Spring-like weather has accelerated snowmelt in Southwest Colorado, causing soggy conditions near the snowline and muddy flows in the lower valleys.
One such discharge occurred Friday morning in the 2700 block of East Animas Road (County Road 250), about 2½ miles north of Durango, where a 100-foot section of road was covered in the slippery slime.
La Plata County government announced it closed the road Friday morning, but as of late morning, cars were rolling through the silt.
“It started oozing quite a bit last night,” said Butch Knowlton, director of Emergency Preparedness. “By this morning (Friday), it was clear across the road.”
Road crews pushed back the mud and cleared a culvert.
Temperatures were 12 degrees above normal Wednesday, 16 degrees above normal Thursday and about 20 degrees above normal Friday, according to the National Weather Service in Grand Junction.
The unseasonably warm weather is taking toll on above-average snowpack, especially near the snowline, and rain this weekend threatens to hasten that snowmelt, said Dennis Phillips, meteorologist with the National Weather Service.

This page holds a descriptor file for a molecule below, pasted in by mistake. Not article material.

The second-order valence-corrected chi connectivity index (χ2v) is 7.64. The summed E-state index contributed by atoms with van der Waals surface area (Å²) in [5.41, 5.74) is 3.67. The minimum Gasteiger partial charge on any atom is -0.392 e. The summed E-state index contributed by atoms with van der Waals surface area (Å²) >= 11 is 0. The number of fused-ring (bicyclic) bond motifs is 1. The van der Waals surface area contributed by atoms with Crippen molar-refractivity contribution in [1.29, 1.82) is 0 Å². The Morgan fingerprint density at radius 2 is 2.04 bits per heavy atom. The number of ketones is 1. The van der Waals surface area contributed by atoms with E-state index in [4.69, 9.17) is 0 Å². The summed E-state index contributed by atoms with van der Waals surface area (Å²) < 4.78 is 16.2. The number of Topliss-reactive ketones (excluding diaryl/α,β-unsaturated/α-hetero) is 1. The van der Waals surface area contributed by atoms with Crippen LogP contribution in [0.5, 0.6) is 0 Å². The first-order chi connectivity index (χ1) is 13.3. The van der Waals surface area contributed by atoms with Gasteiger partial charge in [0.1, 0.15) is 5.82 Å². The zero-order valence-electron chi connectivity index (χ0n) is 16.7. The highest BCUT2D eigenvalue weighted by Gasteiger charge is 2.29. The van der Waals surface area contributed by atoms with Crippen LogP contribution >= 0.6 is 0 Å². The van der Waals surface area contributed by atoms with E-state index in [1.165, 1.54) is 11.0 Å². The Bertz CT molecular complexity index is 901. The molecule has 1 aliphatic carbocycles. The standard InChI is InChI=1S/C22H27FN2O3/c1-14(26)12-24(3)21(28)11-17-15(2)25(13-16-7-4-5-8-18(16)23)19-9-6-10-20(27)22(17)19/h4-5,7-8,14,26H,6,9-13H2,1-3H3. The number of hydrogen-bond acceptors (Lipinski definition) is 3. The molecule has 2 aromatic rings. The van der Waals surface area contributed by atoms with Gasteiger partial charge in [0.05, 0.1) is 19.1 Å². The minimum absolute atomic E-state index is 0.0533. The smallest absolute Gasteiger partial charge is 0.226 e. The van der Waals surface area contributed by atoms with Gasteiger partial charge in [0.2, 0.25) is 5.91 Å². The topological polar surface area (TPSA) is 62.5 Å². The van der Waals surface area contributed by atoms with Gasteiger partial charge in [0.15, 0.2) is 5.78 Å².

A warm storm off the California coast was expected to split Friday, with one half going south through Arizona and New Mexico and the other half going north of Durango, which will push cold air into the region Saturday afternoon, Phillips said.
Forecasters were calling for 8 to 14 inches of snow above 10,000 feet in elevation through Sunday. The storms will result in rain below 9,000 feet in elevation Saturday, with it switching to a mix of snow and rain Saturday night, he said.
“We might even see isolated thunderstorms Saturday, Sunday and Monday afternoon,” Phillips said. “It’s more spring-like and very unstable in the afternoons.”
Knowlton said he’ll keep an eye on the snowpack over the next few months. Snowpack was 169 percent of the median as of Feb. 1 for the San Miguel, Dolores, Animas and San Juan river basins. Any time snowpack is above 150 percent of normal, it creates the potential for high runoff and swollen waterways, Knowlton said.
It all depends on atmospheric conditions, he said.
“People don’t really understand how much water can be produced when you get rain on the water in the snowpack,” he said. “It’s something that we’re checking on daily.”